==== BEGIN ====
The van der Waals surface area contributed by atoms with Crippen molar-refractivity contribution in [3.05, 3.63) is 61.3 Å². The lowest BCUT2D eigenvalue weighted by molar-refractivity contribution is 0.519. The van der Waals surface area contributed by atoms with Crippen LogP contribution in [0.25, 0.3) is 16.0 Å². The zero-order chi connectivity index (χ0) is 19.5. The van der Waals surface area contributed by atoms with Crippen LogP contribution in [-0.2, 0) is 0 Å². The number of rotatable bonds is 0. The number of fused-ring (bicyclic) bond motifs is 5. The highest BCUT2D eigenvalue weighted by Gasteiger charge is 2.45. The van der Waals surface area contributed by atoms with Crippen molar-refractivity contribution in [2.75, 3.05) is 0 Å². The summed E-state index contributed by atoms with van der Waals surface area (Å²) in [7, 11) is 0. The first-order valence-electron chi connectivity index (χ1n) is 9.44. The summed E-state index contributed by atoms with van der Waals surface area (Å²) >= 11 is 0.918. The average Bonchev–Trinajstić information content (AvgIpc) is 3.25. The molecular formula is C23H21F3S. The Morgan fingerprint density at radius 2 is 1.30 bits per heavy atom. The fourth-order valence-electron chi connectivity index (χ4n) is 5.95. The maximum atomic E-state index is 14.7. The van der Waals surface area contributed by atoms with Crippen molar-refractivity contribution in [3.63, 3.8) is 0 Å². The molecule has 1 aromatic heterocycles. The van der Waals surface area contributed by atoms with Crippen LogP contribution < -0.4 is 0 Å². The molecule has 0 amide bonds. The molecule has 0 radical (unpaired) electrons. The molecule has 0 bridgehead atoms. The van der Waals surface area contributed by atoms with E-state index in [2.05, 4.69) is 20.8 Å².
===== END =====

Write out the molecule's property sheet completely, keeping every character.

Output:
The van der Waals surface area contributed by atoms with Crippen molar-refractivity contribution in [3.05, 3.63) is 61.3 Å². The lowest BCUT2D eigenvalue weighted by molar-refractivity contribution is 0.519. The van der Waals surface area contributed by atoms with Crippen LogP contribution in [0.25, 0.3) is 16.0 Å². The zero-order chi connectivity index (χ0) is 19.5. The van der Waals surface area contributed by atoms with Crippen LogP contribution in [-0.2, 0) is 0 Å². The number of rotatable bonds is 0. The number of fused-ring (bicyclic) bond motifs is 5. The highest BCUT2D eigenvalue weighted by Gasteiger charge is 2.45. The van der Waals surface area contributed by atoms with Crippen molar-refractivity contribution in [2.75, 3.05) is 0 Å². The summed E-state index contributed by atoms with van der Waals surface area (Å²) in [7, 11) is 0. The first-order valence-electron chi connectivity index (χ1n) is 9.44. The summed E-state index contributed by atoms with van der Waals surface area (Å²) >= 11 is 0.918. The average Bonchev–Trinajstić information content (AvgIpc) is 3.25. The molecular formula is C23H21F3S. The Morgan fingerprint density at radius 2 is 1.30 bits per heavy atom. The fourth-order valence-electron chi connectivity index (χ4n) is 5.95. The maximum atomic E-state index is 14.7. The van der Waals surface area contributed by atoms with Crippen molar-refractivity contribution in [3.63, 3.8) is 0 Å². The molecule has 1 aromatic heterocycles. The van der Waals surface area contributed by atoms with Crippen LogP contribution < -0.4 is 0 Å². The molecule has 0 amide bonds. The molecule has 0 radical (unpaired) electrons. The molecule has 0 bridgehead atoms. The van der Waals surface area contributed by atoms with E-state index in [2.05, 4.69) is 20.8 Å².